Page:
Deciphering Produce Labels and Codes

The produce department at the grocery store is the most shopped department.  Usually located at the front of the store, the brightly colored fruits and vegetables and eye-catching displays welcome shoppers to the store and the opportunity to explore nutritious options.  As shoppers peruse the aisles and refrigerated cases to make selections, one is sure to also find produce labels and stickers on the many selections. What do these stickers and labels tell us?

Various labels found on produce at the market
Eight different examples of food labels found on produce. Photos: mrgeiger

The Food and Drug Administration (FDA) is responsible for assuring that foods sold in the United States are safe, wholesome and properly labeled. This applies to foods produced domestically, as well as foods from foreign countries.  The laws require that labels on food be truthful and not misleading, but the laws don’t regulated definitions for all of the labels that one may see.  Here’s some help with deciphering what each label or sticker means.

FDA Regulated Labels

Country of Origin: Perishable produce must be labeled with the country where it was grown.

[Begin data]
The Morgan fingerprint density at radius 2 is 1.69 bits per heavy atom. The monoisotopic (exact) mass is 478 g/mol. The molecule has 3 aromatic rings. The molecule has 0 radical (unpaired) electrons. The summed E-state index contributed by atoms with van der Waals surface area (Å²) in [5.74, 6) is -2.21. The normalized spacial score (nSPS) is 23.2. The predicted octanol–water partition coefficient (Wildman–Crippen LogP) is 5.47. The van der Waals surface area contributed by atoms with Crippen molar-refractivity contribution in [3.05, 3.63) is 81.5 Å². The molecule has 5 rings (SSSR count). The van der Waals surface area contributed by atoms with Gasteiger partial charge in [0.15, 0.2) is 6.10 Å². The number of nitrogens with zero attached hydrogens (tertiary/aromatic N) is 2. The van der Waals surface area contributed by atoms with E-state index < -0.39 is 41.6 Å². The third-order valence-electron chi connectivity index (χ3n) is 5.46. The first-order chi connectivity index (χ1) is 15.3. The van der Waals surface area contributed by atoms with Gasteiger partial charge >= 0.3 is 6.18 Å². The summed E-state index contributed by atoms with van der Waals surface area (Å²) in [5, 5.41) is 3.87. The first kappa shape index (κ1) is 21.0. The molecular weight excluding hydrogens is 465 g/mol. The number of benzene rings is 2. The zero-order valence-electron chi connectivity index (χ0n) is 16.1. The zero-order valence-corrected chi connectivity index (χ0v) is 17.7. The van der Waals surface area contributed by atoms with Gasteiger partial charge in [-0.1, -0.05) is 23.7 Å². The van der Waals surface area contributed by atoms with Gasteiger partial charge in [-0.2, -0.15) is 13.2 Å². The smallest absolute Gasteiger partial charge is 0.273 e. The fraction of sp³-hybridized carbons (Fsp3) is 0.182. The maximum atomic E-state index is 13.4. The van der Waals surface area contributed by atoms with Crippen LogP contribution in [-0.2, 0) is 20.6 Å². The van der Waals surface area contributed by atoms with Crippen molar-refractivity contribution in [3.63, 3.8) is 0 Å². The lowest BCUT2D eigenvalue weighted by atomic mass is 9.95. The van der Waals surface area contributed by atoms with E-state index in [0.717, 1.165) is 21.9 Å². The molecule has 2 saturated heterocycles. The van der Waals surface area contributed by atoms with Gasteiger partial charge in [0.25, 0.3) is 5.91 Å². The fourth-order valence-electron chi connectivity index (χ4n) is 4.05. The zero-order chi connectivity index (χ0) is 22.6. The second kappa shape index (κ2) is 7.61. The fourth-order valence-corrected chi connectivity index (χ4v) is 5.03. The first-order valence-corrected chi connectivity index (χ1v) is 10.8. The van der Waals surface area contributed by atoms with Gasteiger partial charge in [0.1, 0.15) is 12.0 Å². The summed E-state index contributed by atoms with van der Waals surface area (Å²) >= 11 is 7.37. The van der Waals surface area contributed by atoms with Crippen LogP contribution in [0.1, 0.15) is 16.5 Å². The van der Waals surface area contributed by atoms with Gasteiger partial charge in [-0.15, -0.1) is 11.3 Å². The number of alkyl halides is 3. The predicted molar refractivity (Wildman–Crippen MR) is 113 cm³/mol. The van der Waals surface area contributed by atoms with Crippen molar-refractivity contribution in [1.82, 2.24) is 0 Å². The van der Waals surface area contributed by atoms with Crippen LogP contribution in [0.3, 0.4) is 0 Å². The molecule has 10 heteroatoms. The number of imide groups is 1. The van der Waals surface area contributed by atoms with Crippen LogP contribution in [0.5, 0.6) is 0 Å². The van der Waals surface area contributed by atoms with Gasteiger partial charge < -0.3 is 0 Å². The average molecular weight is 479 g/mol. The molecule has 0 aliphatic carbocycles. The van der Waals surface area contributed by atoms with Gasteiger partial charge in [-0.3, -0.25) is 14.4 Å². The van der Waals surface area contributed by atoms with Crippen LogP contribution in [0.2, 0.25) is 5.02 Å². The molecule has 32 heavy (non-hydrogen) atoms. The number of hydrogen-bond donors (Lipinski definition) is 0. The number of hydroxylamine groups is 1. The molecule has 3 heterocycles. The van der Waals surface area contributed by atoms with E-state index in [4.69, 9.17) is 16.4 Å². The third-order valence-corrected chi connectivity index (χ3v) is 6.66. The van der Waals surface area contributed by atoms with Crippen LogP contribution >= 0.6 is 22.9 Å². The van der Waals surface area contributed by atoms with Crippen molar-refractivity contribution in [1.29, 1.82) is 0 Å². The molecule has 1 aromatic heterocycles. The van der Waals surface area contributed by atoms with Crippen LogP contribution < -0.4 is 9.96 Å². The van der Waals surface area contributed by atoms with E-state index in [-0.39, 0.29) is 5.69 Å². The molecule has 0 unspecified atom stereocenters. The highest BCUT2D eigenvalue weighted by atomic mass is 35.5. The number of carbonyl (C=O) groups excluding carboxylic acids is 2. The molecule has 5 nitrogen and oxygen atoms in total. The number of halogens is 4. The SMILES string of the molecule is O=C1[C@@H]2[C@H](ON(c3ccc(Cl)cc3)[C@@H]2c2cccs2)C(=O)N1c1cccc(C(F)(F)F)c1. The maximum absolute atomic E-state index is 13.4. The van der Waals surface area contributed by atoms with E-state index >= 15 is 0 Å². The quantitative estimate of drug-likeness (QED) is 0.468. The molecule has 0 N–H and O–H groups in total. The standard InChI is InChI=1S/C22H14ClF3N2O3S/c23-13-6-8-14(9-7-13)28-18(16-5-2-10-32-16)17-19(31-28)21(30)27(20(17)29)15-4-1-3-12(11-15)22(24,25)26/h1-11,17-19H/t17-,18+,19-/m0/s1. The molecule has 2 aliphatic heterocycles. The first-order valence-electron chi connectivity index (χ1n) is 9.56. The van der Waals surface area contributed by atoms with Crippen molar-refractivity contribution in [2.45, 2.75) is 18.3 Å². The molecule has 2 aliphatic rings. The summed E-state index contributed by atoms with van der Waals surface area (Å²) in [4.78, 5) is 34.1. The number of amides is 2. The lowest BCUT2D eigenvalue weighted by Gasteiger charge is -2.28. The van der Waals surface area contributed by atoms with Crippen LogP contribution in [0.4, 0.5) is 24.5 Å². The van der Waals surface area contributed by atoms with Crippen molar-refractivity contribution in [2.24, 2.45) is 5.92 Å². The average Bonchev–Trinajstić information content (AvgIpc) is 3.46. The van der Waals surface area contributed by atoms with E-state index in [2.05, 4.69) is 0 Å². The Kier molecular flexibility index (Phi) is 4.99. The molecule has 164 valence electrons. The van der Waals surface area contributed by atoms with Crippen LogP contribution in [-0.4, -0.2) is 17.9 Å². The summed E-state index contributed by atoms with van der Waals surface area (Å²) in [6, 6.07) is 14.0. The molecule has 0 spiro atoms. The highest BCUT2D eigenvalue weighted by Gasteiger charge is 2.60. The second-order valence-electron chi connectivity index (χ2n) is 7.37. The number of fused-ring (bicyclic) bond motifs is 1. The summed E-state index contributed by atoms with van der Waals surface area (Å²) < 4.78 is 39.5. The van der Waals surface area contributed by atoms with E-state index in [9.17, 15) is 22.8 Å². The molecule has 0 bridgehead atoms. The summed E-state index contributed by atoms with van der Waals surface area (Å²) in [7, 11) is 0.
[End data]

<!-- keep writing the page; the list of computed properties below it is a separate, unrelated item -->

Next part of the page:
USDA Organic: This label indicates that the produce was produced on a certified farm that follows regulated organic procedures, such as non-use of synthetic fertilizers or pesticides, and was processed without artificialingredients or chemical processing aids. Organic should not be confused with “natural.” Natural has little meaning for produce.

Nutrition Facts Label: If packaging makes a claim about nutrients, the Food and Drug Administration requires a nutrition label. So if the packaging is stamped with “good source of . . .,” it must have a Nutrition Facts Label.

Excellent Source Of/High In: A label bearing this claim must contain at least 20 percent of the daily requirement of that nutrient in a serving.  A Good Source Of label indicates that one serving has 10-19 percent of the daily dose of the named nutrient.c

Fresh: Fresh means that the food is in its raw state and has not been frozen or subjected to any form of thermal processing or any other form of preservation.  Fresh does not address when the produce was harvested or if the produce was washed in a mild chlorine solution prior to packaging or shipping.

Unregulated Claims